Larry Nassar, the former USA Gymnastics team doctor, pleaded guilty recently to sexually abusing team members during medical appointments. Incredibly, he is now attempting to play the victim card himself by complaining that listening to victim impact statements during his sentencing hearing would cause him too much stress.
In a lengthy letter to the court, Nassar said he was “concerned about my ability to face witnesses these next four days, mentally.” He’s worried that this will be hard on him?! What a classically “progressive” outlook.
What a monster.
Did he ever think that his actions may have caused his victims stress? Or worse? Frankly, Mr. Nassar, we don’t give a damn about your feelings and comfort level. You forfeited your “right” to expect others to feel bad for you when you took advantage of those young girls.
Fortunately, County Court Judge Rosemarie Aquilina, who is presiding over the hearing, summarily dismissed Nassar’s complaint, stating: “This isn’t worth the paper it’s written on.”
Nassar, who is currently serving a 60-year sentence on child pornography charges, accused Aquilina of seeking media attention by allowing more than 100 accusers to give victim impact statements during the week-long sentencing hearing, characterizing it as a “media circus.” 100 young girl accusers? That is the story. He’s lucky he’s alive today, or he might not be alive at all. (“Can you say ‘guillotine’”?). Judge Aquilina rightly noted that the proceedings are taking place in a public courtroom and that, “I didn’t orchestrate this; you did, by your actions and by your plea of guilty.”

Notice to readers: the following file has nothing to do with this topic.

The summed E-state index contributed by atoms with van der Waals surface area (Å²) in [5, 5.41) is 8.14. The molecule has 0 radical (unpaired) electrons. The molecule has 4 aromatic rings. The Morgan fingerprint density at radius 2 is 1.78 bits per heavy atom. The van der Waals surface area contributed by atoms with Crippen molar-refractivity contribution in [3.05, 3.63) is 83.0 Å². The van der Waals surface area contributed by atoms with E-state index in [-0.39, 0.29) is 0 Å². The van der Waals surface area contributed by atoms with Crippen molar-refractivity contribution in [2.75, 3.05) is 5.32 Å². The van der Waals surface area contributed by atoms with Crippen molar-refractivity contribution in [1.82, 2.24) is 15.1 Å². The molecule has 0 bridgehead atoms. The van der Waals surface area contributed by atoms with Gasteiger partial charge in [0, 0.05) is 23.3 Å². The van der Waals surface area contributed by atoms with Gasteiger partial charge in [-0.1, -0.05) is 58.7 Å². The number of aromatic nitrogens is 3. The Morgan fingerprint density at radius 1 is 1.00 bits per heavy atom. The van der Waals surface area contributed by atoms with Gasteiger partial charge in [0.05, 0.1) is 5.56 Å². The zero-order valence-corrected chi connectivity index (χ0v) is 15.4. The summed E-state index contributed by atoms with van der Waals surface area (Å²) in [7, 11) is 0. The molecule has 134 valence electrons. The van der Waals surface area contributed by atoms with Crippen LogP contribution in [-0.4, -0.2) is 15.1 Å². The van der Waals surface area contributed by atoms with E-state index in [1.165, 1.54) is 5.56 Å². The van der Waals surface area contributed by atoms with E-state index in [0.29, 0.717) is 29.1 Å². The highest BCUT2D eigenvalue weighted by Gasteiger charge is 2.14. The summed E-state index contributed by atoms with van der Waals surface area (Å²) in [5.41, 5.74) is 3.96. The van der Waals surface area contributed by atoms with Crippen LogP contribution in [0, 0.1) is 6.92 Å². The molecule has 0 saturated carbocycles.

Progressives have a remarkable propensity to turn nearly everyone into victims, especially criminals. Be they illegal aliens, violent inner-city gang members, convicted murderers, or Female Democratic presidential candidates who are staggeringly careless with sensitive security information. Straight, white, males are the exception to this rule, so the diabolical Dr. might just get what’s coming to him. I hope so.
Does history provide us with any analogous instances of those who engaged in illegal and egregious behavior petitioning the court to spare them from stress?
Can anyone imagine Benedict Arnold saying, “I know what I did was wrong, but please don’t make me feel bad about it, okay?”
Would Al Capone have said, “I don’t believe I should be subjected to any testimony against myself. I just don’t think I’m strong enough to handle the stress. I mean, have a heart, would ya’?”